As a result the »Ra Pariah« album was only issued as a cassette on Neon City Productions in a strictly limited edition in 1989 (with Ida S. Langsam from New York handling PR through her Metal I’s company). Carl Canedy explains: “It was definitely a full album production. We did extensive pre-production for this album prior to heading to the recording studio. Everyone was blow away by the band and the album. Apollo Ra were certainly ahead of their time and never gained the success they deserved. Having said that, had we been released on a solid metal label, it might be a different story.”
The songs on »Ra Pariah« had kind of an Egyptian theme (at least in parts), which was pretty original for the year 1989. This concept had huge potential and it’s a shame Apollo Ra were never able to develop it any further … Carl Canedy concludes: “I would agree! The band was never able to mine that line of writing. They were discouraged, as would any band, at not being picked up by a label.”
After »Ra Pariah«, however, Apollo Ra continued to struggle on. There were a few line-up changes though, as Carl Canedy explains: “Elaine Rudolph and I were managing the band at the time. Elaine moved on and I took over. I did continue shopping the band, however, once it’s a no from a couple of labels, there was really nowhere to go back then.”
Whilst no label interest was forthcoming, Apollo Ra also suffered a few line-up changes: “Andrew ‘Duck’ MacDonald was brought in for guitar for the album. The original guitarist left during pre-production. Once the album was completed, Kevin Buckley was brought in for live gigs and two additional studio recordings.”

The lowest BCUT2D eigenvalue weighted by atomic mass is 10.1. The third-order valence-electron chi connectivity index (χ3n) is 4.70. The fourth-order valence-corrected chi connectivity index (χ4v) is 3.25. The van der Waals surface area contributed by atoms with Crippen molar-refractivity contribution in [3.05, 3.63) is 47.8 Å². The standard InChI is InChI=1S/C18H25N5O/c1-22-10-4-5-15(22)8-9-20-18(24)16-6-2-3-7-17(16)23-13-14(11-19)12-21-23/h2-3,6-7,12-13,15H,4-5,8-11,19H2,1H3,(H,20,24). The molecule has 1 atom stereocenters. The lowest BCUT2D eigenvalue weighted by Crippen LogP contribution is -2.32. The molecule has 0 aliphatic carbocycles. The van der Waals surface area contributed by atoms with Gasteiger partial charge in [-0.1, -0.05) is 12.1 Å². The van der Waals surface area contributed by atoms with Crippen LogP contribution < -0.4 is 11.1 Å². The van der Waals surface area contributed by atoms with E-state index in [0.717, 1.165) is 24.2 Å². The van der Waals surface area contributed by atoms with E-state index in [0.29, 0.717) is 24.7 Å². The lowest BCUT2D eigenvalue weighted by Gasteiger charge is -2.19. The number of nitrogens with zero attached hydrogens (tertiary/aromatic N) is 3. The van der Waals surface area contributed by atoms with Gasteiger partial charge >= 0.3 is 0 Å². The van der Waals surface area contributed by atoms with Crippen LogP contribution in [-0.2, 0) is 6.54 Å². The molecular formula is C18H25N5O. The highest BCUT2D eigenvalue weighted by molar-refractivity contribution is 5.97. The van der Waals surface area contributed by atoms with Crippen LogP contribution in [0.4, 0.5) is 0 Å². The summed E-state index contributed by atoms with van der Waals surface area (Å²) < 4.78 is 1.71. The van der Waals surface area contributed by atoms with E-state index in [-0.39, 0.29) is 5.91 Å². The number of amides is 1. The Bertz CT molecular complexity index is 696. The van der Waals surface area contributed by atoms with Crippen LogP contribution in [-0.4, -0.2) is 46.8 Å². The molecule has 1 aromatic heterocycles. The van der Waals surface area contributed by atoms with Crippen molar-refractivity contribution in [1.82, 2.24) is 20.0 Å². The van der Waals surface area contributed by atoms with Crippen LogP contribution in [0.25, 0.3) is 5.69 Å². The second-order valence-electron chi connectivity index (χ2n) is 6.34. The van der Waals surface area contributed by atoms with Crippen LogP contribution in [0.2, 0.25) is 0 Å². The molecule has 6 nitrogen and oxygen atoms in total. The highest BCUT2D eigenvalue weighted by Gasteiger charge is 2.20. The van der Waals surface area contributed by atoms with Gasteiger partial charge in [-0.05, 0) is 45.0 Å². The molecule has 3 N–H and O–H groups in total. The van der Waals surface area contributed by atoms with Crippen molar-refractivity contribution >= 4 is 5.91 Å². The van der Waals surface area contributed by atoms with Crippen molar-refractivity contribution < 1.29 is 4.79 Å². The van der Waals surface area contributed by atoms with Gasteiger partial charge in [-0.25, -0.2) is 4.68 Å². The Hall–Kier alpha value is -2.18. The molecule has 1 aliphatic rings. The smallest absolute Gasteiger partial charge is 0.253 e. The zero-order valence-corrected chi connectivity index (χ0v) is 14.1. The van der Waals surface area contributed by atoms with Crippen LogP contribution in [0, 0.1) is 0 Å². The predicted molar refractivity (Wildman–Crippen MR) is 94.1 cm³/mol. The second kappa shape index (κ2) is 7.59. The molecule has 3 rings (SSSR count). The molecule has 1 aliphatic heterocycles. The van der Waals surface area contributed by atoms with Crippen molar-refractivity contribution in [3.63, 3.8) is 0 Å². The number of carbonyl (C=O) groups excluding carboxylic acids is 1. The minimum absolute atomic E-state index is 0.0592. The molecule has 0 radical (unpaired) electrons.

Post-album songs like “Post-Heroic” or “Diablo Milk” were a bit more accessible than the bulk of the material on »Ra Pariah«, and a bit more modern-sounding as well. “We were inexperienced at recording when we did the first album,” comments Carl Canedy, who was heavily involved in managing, engineering and producing Apollo Ra. Canedy almost felt like an additional band member: “We were all aware of our individual sounds and tones prior to going into the studio. All of that makes a huge difference when heading into your second album.”
In the end, however, the second album, recorded in 1994, never officially saw the light of day – until now. “We really loved the songs we’d written for this album,” continues The Rods’ drummer, who also had a hand in arranging some of the material. “The recording went smoothly, as had the first. I worked with the band on songs and arrangements while Pat Kenyon, the engineer, focused on capturing the sounds. This album was much more relaxed and we enjoyed the process a bit more this time around. The band was much tighter this time around. The material was recorded over three sessions. The songs were done in a professional studio with the same production team as the others.”
“We all loved the name »Post Hypnotic Suggestion Box« as a possible album title,” remembers Carl Canedy today. “The band was hoping for a fresh start after having been rejected by the labels. I believe we would have continued in the style of the first album, had we been signed. We were a bit touchy now and decided to modify our style somewhat. In reality, once you have a style, it’s truly difficult to stray to far.”